Pro Publica, the Pulitzer Prize-winning online investigative site, deserves credit for raising questions about yet another area in which ordinary Americans may be outgunned by special-interest money. Big Pharma already has earned notoriety for seeking to advance its causes by paying physicians, underwriting patient advocacy groups—and now retaining high-powered economists.

Economists play a key role in providing expert views on drugs, their prices, and markets, all of which are increasingly controversial issues as Americans struggle to afford medications that can cost $1,000 a day or tens of thousands of dollars for treatment regimens lasting for a few months.

prescription-bottles-1-300x170Some diligent, grown-up sons and daughters may want to check in on mom, dad, and grandma, grandpa, all the aunties and uncles, too. That’s because there’s yet another warning that too many doctors are whipping out their prescription pads all too readily and writing scripts for retirement-age Americans, who now take on average three psychiatric drugs without any mental health history.

Research published in the JAMA Internal Medicine shows that over-prescribing of powerful psychotropic drugs, including sleeping pills, painkillers, and anti-depressants may be more common than believed. The study was based on an analysis of data from a big number of doctors’ office visits, with researchers finding the number of “polypharmacy” incidents (cases in which seniors received scripts for multiple drugs) increased between 2004 and 2013 from 1.5 million to 3.68 million.

This doubling resulted from seniors’ greater openness in talking with their doctors about mental health issues, and, in instances where visits were related to “anxiety, insomnia, or depression,” the researchers write. But, in disturbing fashion, a high number of women and rural patients were involved in cases where multiple psychotropics were prescribed, and many of the prescriptions were for painkillers.

HouseGregoryHouse-276x300Doctors, nurses, and hospitals should stop ignoring colleagues who act like jerks because obnoxious physicians—think of  Dr. Gregory House, the TV internist—may hurt patients, especially in surgery.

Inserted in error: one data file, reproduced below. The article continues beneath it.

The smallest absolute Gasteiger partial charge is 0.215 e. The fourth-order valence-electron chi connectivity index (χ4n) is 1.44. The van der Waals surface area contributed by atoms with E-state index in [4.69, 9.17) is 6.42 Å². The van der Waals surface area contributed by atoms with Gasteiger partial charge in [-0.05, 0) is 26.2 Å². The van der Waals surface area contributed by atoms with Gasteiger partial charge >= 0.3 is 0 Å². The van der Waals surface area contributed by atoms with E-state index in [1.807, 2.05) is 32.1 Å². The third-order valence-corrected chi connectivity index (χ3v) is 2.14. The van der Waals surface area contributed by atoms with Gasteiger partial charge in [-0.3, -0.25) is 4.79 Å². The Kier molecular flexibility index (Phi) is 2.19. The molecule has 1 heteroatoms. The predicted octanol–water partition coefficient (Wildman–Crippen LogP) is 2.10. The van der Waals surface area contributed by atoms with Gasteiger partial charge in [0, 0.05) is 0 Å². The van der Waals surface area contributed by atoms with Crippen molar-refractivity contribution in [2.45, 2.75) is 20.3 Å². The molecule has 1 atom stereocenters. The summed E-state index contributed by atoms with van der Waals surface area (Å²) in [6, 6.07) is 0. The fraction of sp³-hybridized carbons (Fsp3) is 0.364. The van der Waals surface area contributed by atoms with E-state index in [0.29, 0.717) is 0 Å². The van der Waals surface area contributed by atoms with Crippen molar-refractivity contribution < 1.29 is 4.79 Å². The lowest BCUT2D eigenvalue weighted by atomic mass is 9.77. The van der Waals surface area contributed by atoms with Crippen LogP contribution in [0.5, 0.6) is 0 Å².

Researchers, who published a study in the JAMA Surgery, looked at two years of quality care data from seven medical centers, involving 800 surgeons and 32,000 adult patients. They also had information on physicians with “unsolicited patient observations,” meaning complaints from those undergoing care and their friends and families.

Stat, the online health information site, summarizes what the researchers found:

ryanMembers of Congress are home in their districts for a week-long break, and many lawmakers are expected to get an earful from voters upset over many issues at the start of the Trump Administration, especially this: What the heck’s going on with health care?

Republicans have insisted for years now—counter-factually, as the evidence has amply demonstrated—that they had a cheaper, better, more inclusive alternative to the Affordable Care Act, aka Obamacare. The promised to repeal the ACA on the day they gained control of Congress and the White House. That hasn’t happened. Nor has the GOP proffered its vaunted replacement. Instead, the party had talked in recent days about an ACA repair.

But under fire from their most conservative party members, Republican leaders have thrown up what they call an outline of Trumpcare. The GOP has moved from lots of R’s—repeal, replace, and repair—to some C’s and D’s: Costly, callous, divisive, and cruel. Those are some ways their retread plan elements (dubbed “déjà vu all over again” in one report) could be described. The outline still faces major challenges, not the least of which is whether a chaotic White House and a lumpen Congress can conduct the nation’s business and enact public policy.